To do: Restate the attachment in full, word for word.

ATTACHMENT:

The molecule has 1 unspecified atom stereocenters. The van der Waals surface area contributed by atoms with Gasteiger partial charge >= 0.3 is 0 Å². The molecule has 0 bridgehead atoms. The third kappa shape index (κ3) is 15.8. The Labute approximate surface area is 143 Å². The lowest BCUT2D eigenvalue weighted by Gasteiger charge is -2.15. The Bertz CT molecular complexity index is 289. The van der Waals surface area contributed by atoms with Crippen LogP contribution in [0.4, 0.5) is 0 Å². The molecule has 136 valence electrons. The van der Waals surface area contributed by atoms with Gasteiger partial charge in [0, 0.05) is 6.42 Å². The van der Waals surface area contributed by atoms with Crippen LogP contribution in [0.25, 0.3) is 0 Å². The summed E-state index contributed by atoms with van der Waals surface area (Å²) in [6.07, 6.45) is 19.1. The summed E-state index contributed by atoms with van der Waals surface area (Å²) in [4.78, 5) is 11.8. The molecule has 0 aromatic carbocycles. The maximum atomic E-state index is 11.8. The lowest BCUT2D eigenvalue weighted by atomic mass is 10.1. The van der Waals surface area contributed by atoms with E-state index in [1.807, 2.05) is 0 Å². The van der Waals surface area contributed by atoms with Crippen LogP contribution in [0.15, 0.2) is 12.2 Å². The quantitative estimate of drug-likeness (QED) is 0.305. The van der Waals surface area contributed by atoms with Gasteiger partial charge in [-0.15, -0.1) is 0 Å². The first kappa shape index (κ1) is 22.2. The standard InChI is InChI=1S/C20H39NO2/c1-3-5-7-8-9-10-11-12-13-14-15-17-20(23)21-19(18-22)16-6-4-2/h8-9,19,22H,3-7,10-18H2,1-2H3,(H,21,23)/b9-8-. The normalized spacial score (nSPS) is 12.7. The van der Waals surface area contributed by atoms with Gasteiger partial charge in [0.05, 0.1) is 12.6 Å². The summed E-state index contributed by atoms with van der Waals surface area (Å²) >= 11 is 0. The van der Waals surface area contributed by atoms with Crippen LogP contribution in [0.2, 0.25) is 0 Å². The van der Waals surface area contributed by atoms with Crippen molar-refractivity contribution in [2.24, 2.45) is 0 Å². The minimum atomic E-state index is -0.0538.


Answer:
The molecule has 1 unspecified atom stereocenters. The van der Waals surface area contributed by atoms with Gasteiger partial charge >= 0.3 is 0 Å². The molecule has 0 bridgehead atoms. The third kappa shape index (κ3) is 15.8. The Labute approximate surface area is 143 Å². The lowest BCUT2D eigenvalue weighted by Gasteiger charge is -2.15. The Bertz CT molecular complexity index is 289. The van der Waals surface area contributed by atoms with Crippen LogP contribution in [0.4, 0.5) is 0 Å². The molecule has 136 valence electrons. The van der Waals surface area contributed by atoms with Gasteiger partial charge in [0, 0.05) is 6.42 Å². The van der Waals surface area contributed by atoms with Crippen LogP contribution in [0.25, 0.3) is 0 Å². The summed E-state index contributed by atoms with van der Waals surface area (Å²) in [6.07, 6.45) is 19.1. The summed E-state index contributed by atoms with van der Waals surface area (Å²) in [4.78, 5) is 11.8. The molecule has 0 aromatic carbocycles. The maximum atomic E-state index is 11.8. The lowest BCUT2D eigenvalue weighted by atomic mass is 10.1. The van der Waals surface area contributed by atoms with E-state index in [1.807, 2.05) is 0 Å². The van der Waals surface area contributed by atoms with Crippen LogP contribution in [0.15, 0.2) is 12.2 Å². The quantitative estimate of drug-likeness (QED) is 0.305. The van der Waals surface area contributed by atoms with Gasteiger partial charge in [-0.15, -0.1) is 0 Å². The first kappa shape index (κ1) is 22.2. The standard InChI is InChI=1S/C20H39NO2/c1-3-5-7-8-9-10-11-12-13-14-15-17-20(23)21-19(18-22)16-6-4-2/h8-9,19,22H,3-7,10-18H2,1-2H3,(H,21,23)/b9-8-. The normalized spacial score (nSPS) is 12.7. The van der Waals surface area contributed by atoms with Gasteiger partial charge in [0.05, 0.1) is 12.6 Å². The summed E-state index contributed by atoms with van der Waals surface area (Å²) >= 11 is 0. The van der Waals surface area contributed by atoms with Crippen LogP contribution in [0.2, 0.25) is 0 Å². The van der Waals surface area contributed by atoms with Crippen molar-refractivity contribution in [2.24, 2.45) is 0 Å². The minimum atomic E-state index is -0.0538.